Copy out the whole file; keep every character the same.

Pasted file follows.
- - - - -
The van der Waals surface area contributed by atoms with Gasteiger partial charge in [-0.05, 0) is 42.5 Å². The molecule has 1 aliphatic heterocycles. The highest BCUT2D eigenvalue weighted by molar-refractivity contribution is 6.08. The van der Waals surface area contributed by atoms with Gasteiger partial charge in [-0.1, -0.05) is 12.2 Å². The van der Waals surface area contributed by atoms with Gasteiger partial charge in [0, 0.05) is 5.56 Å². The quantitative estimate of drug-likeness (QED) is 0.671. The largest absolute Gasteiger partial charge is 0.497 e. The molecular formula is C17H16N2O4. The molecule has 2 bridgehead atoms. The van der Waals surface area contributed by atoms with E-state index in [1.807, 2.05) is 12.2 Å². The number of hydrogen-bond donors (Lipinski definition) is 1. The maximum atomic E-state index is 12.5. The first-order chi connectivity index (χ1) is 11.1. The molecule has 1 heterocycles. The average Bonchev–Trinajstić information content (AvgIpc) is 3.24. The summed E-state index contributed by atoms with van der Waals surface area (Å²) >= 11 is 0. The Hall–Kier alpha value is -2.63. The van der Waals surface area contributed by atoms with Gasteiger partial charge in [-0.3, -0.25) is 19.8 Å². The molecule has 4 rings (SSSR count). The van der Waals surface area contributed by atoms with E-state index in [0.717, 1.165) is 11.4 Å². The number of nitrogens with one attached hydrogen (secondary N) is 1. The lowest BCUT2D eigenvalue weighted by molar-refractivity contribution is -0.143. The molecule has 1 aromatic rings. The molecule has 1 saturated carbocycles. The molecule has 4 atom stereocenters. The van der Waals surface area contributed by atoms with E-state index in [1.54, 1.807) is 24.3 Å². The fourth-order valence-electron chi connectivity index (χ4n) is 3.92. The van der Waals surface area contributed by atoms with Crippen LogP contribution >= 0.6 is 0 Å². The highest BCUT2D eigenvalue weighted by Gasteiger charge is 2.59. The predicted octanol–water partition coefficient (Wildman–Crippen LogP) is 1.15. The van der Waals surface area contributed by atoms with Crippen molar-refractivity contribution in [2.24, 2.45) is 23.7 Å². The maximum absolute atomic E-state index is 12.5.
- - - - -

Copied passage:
The van der Waals surface area contributed by atoms with Gasteiger partial charge in [-0.05, 0) is 42.5 Å². The molecule has 1 aliphatic heterocycles. The highest BCUT2D eigenvalue weighted by molar-refractivity contribution is 6.08. The van der Waals surface area contributed by atoms with Gasteiger partial charge in [-0.1, -0.05) is 12.2 Å². The van der Waals surface area contributed by atoms with Gasteiger partial charge in [0, 0.05) is 5.56 Å². The quantitative estimate of drug-likeness (QED) is 0.671. The largest absolute Gasteiger partial charge is 0.497 e. The molecular formula is C17H16N2O4. The molecule has 2 bridgehead atoms. The van der Waals surface area contributed by atoms with E-state index in [1.807, 2.05) is 12.2 Å². The number of hydrogen-bond donors (Lipinski definition) is 1. The maximum atomic E-state index is 12.5. The first-order chi connectivity index (χ1) is 11.1. The molecule has 1 heterocycles. The average Bonchev–Trinajstić information content (AvgIpc) is 3.24. The summed E-state index contributed by atoms with van der Waals surface area (Å²) >= 11 is 0. The Hall–Kier alpha value is -2.63. The van der Waals surface area contributed by atoms with Gasteiger partial charge in [-0.3, -0.25) is 19.8 Å². The molecule has 4 rings (SSSR count). The van der Waals surface area contributed by atoms with E-state index in [0.717, 1.165) is 11.4 Å². The number of nitrogens with one attached hydrogen (secondary N) is 1. The lowest BCUT2D eigenvalue weighted by molar-refractivity contribution is -0.143. The molecule has 1 aromatic rings. The molecule has 1 saturated carbocycles. The molecule has 4 atom stereocenters. The van der Waals surface area contributed by atoms with E-state index in [1.54, 1.807) is 24.3 Å². The fourth-order valence-electron chi connectivity index (χ4n) is 3.92. The van der Waals surface area contributed by atoms with Crippen LogP contribution >= 0.6 is 0 Å². The highest BCUT2D eigenvalue weighted by Gasteiger charge is 2.59. The predicted octanol–water partition coefficient (Wildman–Crippen LogP) is 1.15. The van der Waals surface area contributed by atoms with Crippen molar-refractivity contribution in [2.24, 2.45) is 23.7 Å². The maximum absolute atomic E-state index is 12.5.